Here's What Constitutes The Treatment For Interstitial Lung Disease
Corticosteroids (ex: prednisolone) is the treatment of choice in many categories of Interstitial Lung Disease. However, there are many side effects associated with steroids like abnormal weight gain, high blood pressure, depression: Dr Anand Jaiswal.
Treatment of interstitial lung disease is aimed at improving patient's quality of life
Interstitial lung disease (ILD) is a group of lung disorders characterised by inflammation and/or scarring of lung tissue. Such damage can affect the ability to breathe and to get adequate oxygen into the blood stream.
There are many factors that cause ILD. Auto-immune diseases like rheumatoid arthritis and sarcoidosis to exposure to environmental trigger factors like dust and smoke. However, mostly the disease has a genetic component that largely remains elusive. The most common symptoms of ILD are shortness of breath that worsens over time and dry cough.
Once the diagnosis is made, the doctor will discuss the treatment options. As Dr Anand Jaiswal, Director and HOD, Department of Respiratory Medicine, Medanta Hospital, Gurugram says "Regardless of the cause, the goal is to improve the overall quality of your life by resolving inflammation and reversing or slowing the rate of progression of scarring. Importantly, the idea is to improve the quality of life in such patients. There are a handful of drugs that are useful in such situations namely corticosteroids and other steroid-sparing drugs like Mycophenolate and Azathioprine"
Director and HOD, Department of Respiratory Medicine, Medanta Hospital, Gurugram
Dr Anand Jaiswal continues "Corticosteroids (ex: prednisolone) is the treatment of choice in many categories of ILD. However, there are many side effects associated with steroids like abnormal weight gain, high blood pressure, depression. There is also a tendency to develop diabetes, peptic ulcer, infections and osteoporosis (weakening of bones). The side effects of steroids have led to usage of steroid-sparing drugs. They suppress immune system to reduce the further damage that can be caused by ILD".
Dr Jagadish Chandra Suri, Director and HOD, Pulmonology, Fortis Flt.Lt.Rajan Dhall Hospital, Vasant Kunj, Delhi claims "However, there are newer drugs on the horizon now. There is a class of drugs called anti-fibrotics which are approved for Idiopathic Pulmonary Fibrosis (IPF)- Pirfenidone and Nintedanib. Pirfenidone is an oral medication while the mechanism of action is unknown, but it seems to have both anti-fibrotic and anti-inflammatory properties. Pirfenidone slows the progression of disease for some people with IPF. Nintedanib is also an orally taken medication with a specific mechanism triple kinase inhibitor that blocks several pathways that lead to the development of scars. Like pirfenidone, nintedanib also slows the progression of disease in IPF patients"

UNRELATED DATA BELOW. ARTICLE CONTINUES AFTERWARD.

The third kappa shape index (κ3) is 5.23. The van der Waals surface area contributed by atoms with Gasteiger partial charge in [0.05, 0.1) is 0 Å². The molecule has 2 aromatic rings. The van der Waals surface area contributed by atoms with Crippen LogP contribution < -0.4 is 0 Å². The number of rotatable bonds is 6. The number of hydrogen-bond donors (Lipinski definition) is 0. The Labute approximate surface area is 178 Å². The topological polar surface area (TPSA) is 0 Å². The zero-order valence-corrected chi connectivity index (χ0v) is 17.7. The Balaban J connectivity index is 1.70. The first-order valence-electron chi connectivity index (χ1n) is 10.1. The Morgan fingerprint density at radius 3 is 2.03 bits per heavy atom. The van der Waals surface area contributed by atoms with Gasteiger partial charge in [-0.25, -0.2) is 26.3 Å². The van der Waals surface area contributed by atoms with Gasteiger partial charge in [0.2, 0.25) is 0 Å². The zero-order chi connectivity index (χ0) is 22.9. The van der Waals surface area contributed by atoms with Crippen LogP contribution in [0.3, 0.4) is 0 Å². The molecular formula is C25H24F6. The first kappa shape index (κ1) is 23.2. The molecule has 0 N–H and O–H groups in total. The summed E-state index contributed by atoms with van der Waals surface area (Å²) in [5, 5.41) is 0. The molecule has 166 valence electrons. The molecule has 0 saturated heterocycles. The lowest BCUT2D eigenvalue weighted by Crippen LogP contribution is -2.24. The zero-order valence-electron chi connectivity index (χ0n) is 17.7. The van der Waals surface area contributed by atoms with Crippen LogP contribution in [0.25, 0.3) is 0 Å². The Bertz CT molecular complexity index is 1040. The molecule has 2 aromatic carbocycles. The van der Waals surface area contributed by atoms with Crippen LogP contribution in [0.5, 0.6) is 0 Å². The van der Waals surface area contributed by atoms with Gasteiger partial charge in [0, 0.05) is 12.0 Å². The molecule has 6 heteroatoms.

Director and HOD, Pulmonology, Fortis Flt.Lt.Rajan Dhall Hospital, Vasant Kunj, Delhi
"Response to therapy varies among patients. Some types of ILD may respond quickly, and others may not respond at all. Treatment is considered successful if symptoms, physiologic findings and X-ray findings are stabilized. Even with treatment, many types of ILD progress naturally with a worsening of symptoms, X-ray findings and physiologic findings. Sometimes worsening is due to a complication of the disease or therapy. This may include conditions such as pulmonary hypertension or right heart failure" Dr Jagadish Chandra Suri concludes.
Dr Nevin Kishore, Head of Bronchology and Sr Consultant, Respiratory Dept, Max Hospital, Saket chimes "The major problem with lungs being affected in ILD is less oxygen in the bloodstream. Therefore, oxygen is required for some people with ILD because of low level of oxygen in the blood. Some may need oxygen therapy all of the time while others may need it only during sleep or exercise. Improving the level of oxygen in the blood by supplemental oxygen relieves strain on the heart and lungs and improve symptoms of shortness of breath and fatigue.
Head of Bronchology and Sr Consultant, Respiratory Dept, Max Hospital, Saket
However, ILD may progress despite intensive and continuous therapy. If this happens, lung transplantation is the last option. Lung transplant surgery replaces one or two diseased lungs with healthy lungs from a non-living donor. With improved surgical techniques and post-transplant care, this offers an improved quality of life and thereby longer survival. Importantly, ILD doesn't recur in transplanted lungs" Dr Nevin Kishore concludes.
Pulmonary rehabilitation program is recommended for all patients with ILD. This includes education, exercise conditioning, breathing techniques, nutritional counseling and psychosocial support. To conclude, the goal of treatment in ILD is to decrease symptoms and increase the quality of life leading to prolonged survival.
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